Funding for disability services must be provided on a needs basis. Socialist Alliance believes that people with disabilities should not be forced to justify why they need ongoing funding.
People with a disability should be central to all decision-making. As a first step, a person with disabilities, or their representative, must be able to negotiate directly with the NDIS planner in an open and transparent process to ensure that their needs are properly met, eliminating the need for time consuming reviews.
Participants and providers
People with a disability who receive funding (a plan) from NDIS are described as “participants”. NDIS encourages participants to seek to maximise the amount of service they receive within their plan funding by negotiating payment rates with their support providers (“providers”). In essence, this turns the interests of participants against those of the providers, and their (generally low-paid) staff[iv].
Socialist Alliance believes that the interests of people with disabilities and those who are paid to care for them are aligned, and rejects the attempt of NDIS to turn them against each other. It is in the interest of people with a disability that those who work in the disability sector are properly paid and not forced to work additional hours, or additional jobs, just to make ends meet. Equally, it is in the interests of disability workers to ensure that the people they provide services for are given the best possible support to maximise their ability to engage as full citizens in society.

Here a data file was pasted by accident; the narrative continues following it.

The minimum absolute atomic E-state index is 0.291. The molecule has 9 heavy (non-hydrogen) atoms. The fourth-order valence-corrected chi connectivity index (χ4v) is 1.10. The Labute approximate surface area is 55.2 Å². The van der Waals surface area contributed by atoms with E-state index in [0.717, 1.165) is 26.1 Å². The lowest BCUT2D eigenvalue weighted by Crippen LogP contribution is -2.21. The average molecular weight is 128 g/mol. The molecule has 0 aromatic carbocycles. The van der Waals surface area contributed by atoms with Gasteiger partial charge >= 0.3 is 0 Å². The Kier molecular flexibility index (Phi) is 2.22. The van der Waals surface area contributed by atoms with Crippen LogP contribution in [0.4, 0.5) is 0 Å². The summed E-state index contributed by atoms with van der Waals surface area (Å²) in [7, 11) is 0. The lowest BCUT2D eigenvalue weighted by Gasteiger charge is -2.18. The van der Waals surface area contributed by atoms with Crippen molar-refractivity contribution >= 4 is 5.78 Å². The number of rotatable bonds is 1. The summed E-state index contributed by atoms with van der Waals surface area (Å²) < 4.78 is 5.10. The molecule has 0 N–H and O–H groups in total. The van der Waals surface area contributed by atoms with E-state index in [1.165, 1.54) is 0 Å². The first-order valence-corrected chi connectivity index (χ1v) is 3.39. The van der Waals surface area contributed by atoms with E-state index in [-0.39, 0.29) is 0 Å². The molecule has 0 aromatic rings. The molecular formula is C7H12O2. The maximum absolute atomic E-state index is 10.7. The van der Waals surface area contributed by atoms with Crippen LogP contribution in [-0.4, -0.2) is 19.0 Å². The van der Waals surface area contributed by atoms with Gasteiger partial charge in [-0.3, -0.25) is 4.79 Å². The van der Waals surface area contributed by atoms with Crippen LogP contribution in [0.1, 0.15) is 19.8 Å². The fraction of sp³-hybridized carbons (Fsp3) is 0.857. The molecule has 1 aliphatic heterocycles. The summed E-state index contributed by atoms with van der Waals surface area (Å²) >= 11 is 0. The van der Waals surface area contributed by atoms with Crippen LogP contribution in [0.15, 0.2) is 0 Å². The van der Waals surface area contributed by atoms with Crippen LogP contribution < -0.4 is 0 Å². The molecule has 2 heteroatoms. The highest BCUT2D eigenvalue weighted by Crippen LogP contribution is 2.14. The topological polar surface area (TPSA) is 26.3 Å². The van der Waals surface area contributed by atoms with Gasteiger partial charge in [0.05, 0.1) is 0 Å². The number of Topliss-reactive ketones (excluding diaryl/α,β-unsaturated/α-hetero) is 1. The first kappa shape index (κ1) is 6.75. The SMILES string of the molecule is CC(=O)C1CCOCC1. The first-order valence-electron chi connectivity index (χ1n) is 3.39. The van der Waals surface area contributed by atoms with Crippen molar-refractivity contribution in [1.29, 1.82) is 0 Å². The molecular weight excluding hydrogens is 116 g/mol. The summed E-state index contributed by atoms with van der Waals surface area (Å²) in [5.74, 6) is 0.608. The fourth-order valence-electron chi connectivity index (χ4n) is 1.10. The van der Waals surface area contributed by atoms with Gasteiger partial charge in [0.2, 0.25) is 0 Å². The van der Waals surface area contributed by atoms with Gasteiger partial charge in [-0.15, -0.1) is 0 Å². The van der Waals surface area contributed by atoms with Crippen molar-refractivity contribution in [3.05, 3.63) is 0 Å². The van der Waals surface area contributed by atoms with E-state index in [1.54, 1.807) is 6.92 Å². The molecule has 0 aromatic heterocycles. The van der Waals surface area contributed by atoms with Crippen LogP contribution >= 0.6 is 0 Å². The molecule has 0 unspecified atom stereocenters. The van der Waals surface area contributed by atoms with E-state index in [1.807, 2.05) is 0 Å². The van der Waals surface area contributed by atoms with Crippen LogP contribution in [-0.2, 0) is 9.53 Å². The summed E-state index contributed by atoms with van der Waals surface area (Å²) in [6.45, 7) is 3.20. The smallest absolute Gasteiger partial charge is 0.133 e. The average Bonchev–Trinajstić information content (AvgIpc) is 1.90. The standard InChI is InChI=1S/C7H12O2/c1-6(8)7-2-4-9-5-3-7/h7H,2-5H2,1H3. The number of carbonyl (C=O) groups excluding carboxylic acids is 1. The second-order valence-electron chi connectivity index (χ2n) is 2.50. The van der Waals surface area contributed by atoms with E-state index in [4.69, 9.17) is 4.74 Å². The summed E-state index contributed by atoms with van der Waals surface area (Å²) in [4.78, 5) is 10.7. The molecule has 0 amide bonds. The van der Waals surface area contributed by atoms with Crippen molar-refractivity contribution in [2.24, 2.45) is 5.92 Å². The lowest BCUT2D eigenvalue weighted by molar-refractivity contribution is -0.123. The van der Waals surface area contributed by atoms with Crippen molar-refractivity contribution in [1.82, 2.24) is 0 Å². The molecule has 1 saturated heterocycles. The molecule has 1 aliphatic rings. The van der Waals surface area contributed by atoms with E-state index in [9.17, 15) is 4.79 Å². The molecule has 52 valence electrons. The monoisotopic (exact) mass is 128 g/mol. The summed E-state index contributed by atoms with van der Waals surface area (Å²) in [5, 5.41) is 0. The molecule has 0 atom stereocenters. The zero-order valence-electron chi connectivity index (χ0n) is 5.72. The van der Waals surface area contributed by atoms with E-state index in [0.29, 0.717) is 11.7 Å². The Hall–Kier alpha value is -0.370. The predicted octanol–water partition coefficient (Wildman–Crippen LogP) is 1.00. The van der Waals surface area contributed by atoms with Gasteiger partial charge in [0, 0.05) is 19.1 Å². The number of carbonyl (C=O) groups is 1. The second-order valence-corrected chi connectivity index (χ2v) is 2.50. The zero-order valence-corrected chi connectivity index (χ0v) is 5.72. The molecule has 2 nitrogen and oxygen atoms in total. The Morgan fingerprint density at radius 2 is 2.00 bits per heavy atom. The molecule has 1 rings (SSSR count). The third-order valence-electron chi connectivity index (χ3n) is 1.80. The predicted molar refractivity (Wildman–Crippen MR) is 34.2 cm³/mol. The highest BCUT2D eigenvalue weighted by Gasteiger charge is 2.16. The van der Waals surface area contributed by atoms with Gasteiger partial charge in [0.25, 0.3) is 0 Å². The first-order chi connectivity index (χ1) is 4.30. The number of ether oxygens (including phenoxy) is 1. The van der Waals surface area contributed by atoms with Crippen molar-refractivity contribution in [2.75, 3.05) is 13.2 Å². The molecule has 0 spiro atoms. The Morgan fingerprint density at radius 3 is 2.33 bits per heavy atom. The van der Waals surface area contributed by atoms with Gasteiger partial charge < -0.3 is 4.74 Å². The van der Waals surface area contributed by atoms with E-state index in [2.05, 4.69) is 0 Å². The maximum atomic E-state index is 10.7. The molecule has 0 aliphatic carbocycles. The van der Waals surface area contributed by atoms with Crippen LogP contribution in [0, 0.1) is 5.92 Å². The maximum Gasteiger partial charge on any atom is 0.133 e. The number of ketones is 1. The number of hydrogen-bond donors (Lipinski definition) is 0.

The NDIS has paved the way for NDIS entrepreneurs, who are investing millions on the expectation of guaranteed revenue (and profits) from the NDIS over the years to come[v]. Socialist Alliance believes that the disability care sector should be community-based and democratically run. The lives of people with a disability are not-for-profit.
Socialist Alliance believes that provision of disability support should be based on the person with a disability’s needs as self-assessed by the individual, where possible (we are all experts in our own body’s needs).
Socialist Alliance believes in democratic governance of all disability funding-support bodies, including the current NDIS. The NDIS should be fundamentally reorganised, with governance provided by a board with the majority of people with a disability. The board should be elected on an annual basis by participants. The board should organise an annual policy conference, open to all people with a disability and their advocates, to set binding policy for the NDIS.
The future of disability care
In the long term, the framework for disability care provision must be the decision of people with disabilities themselves. Socialist Alliance supports empowering people with a disability to make decisions about their future, including the form and content of a national disability support scheme. In that context, Socialist Alliance wishes to be part of a discussion of the future of disability support in Australia, and offers the following policy points as a contribution to that discussion:
While Socialist Alliance welcomes increased funding to disability services and supports the principle of self-directed and individually tailored supports, we oppose the market service delivery model enshrined in the NDIS in which service providers compete for the disability “consumers’” funding allocation.
The problems of providing disability services with a market-based funding system include:
The support to and inclusion of people with disability is a fundamental human right
The Socialist Alliance supports a national disability system that will genuinely enable the human rights of people with disability. We support a national system that: